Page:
(ORDO NEWS) — On the morning of August 24, a piercing wind of late summer carried a cascade of clouds over the Rock of Gibraltar.
The windy waterfall attracted the attention of viewers, and the view from the airport was filmed and presented as a time-lapse.
The driving force behind this stunning spectacle is the wind regime known in the Straits of Gibraltar as the Levanter or Levante (derived from the Latin word for “raise”).
When these winds are at their strongest between July and October, they can form a “banner cloud” with long ribbon-like bands over the top of the famous rock.
This Spanish summer, the effect was especially spectacular.
The usually dry east wind was strong enough and carried enough water vapor to create an impressive scene.
As the east wind began to blow over the 426-meter (1,398-foot) limestone cliff, the humid air at the foot of the structure rushed upward.
Rising up, the water vapor condensed and formed a cloud that was driven east by the wind, like white rapids in the sky – or, as the name might suggest, a 5-kilometer (3-mile) banner fluttering on a limestone pillar.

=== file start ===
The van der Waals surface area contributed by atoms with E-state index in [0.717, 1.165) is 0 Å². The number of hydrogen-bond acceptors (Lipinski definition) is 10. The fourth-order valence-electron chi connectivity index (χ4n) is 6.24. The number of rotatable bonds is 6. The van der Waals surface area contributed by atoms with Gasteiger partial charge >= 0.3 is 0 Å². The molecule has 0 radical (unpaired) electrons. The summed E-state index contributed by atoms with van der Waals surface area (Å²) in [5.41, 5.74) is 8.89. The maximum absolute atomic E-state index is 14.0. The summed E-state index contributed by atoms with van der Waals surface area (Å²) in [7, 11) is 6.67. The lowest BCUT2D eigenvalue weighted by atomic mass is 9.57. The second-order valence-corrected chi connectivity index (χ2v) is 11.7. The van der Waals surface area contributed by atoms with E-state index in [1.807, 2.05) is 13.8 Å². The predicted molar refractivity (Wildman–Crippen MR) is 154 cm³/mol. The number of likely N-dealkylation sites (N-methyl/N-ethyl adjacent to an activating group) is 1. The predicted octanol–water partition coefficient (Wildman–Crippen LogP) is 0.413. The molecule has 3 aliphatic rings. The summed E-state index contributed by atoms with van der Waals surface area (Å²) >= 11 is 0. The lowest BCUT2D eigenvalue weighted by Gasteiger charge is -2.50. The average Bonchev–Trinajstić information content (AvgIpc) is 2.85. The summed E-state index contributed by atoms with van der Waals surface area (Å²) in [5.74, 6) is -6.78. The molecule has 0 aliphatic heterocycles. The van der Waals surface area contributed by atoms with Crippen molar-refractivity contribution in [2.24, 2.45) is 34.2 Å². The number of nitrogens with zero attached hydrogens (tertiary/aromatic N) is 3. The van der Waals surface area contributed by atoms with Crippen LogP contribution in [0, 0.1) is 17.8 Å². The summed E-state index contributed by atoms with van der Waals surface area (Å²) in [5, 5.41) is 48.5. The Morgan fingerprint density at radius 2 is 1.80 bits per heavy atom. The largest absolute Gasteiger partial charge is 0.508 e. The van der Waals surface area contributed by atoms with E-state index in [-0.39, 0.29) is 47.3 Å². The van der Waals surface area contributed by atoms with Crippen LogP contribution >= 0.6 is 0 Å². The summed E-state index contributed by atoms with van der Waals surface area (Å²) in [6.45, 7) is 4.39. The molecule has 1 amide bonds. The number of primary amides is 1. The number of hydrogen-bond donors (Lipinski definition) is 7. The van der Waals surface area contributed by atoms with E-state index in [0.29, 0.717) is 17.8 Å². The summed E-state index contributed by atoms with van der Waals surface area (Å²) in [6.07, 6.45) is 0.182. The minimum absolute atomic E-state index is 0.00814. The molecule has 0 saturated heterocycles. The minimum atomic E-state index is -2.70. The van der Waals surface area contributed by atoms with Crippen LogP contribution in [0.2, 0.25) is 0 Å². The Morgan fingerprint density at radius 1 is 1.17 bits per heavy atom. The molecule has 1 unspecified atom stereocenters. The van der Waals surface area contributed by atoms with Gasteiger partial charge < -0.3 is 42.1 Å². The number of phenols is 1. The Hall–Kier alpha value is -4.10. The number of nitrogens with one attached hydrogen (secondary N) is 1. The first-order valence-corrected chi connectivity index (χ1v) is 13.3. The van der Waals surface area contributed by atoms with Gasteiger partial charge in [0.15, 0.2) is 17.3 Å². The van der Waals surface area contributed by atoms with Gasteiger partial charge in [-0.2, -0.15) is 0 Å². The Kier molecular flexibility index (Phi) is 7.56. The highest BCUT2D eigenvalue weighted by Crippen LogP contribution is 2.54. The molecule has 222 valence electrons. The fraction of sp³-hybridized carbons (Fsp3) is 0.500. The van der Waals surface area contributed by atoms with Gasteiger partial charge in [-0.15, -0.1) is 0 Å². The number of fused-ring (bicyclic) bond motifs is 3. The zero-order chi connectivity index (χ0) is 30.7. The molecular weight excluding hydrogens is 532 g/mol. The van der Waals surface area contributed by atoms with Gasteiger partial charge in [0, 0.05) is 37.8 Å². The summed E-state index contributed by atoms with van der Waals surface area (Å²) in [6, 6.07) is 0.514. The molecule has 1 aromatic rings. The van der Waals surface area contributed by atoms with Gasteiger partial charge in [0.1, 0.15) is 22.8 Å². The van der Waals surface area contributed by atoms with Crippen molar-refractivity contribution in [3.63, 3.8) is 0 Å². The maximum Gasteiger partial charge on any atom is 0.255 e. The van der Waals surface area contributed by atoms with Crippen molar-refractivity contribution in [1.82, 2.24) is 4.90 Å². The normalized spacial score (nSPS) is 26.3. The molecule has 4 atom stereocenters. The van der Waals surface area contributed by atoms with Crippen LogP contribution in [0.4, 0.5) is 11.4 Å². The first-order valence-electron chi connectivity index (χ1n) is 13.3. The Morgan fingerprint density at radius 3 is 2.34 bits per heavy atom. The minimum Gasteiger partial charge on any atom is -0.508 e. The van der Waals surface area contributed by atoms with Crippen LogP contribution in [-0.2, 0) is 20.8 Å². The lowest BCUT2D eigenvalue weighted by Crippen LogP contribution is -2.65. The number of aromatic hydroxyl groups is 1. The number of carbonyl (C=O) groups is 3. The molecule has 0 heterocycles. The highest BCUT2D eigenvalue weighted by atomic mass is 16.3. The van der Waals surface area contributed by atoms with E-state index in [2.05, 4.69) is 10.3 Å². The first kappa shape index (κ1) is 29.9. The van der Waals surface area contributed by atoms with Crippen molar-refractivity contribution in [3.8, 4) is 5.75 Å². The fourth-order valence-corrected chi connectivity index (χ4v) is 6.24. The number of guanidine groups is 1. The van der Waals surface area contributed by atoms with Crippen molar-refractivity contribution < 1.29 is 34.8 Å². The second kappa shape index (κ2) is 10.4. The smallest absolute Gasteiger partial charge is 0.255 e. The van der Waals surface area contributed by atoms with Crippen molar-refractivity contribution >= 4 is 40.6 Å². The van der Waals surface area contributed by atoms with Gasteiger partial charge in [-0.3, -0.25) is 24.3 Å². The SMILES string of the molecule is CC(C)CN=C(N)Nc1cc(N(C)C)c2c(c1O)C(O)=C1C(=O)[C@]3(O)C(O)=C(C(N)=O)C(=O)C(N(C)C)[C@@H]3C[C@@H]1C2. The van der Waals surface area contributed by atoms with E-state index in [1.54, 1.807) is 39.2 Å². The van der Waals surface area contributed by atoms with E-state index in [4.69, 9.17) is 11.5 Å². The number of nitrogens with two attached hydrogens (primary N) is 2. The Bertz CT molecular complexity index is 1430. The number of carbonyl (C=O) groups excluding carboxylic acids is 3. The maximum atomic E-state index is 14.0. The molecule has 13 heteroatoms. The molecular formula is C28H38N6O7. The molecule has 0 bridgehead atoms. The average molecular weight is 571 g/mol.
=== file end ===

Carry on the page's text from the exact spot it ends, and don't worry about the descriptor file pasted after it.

Banner clouds are also known to form on the Matterhorn in Switzerland and on Mount Everest. In fact, the last cloud structure is sometimes referred to as “the world’s tallest weather vane”.
Such atmospheric structures, influenced by the topography of our planet, are called orographic clouds, and they do not always flow, like those recently seen in a frame from Gibraltar.
Sometimes they may simply rest over mountains, volcanoes, or natural pillars, like little beanies.
In other cases, wind blowing over a tall structure can create winding lenticular clouds that look like swirling peaks created from jets of moist air.
Wherever they appear, these incredible cloud formations grab our attention.
In Tibet, when an orographic cloud forms over Everest, it is considered a sign of good luck.
Who knows, maybe the Gibraltar cloud will also be happy.
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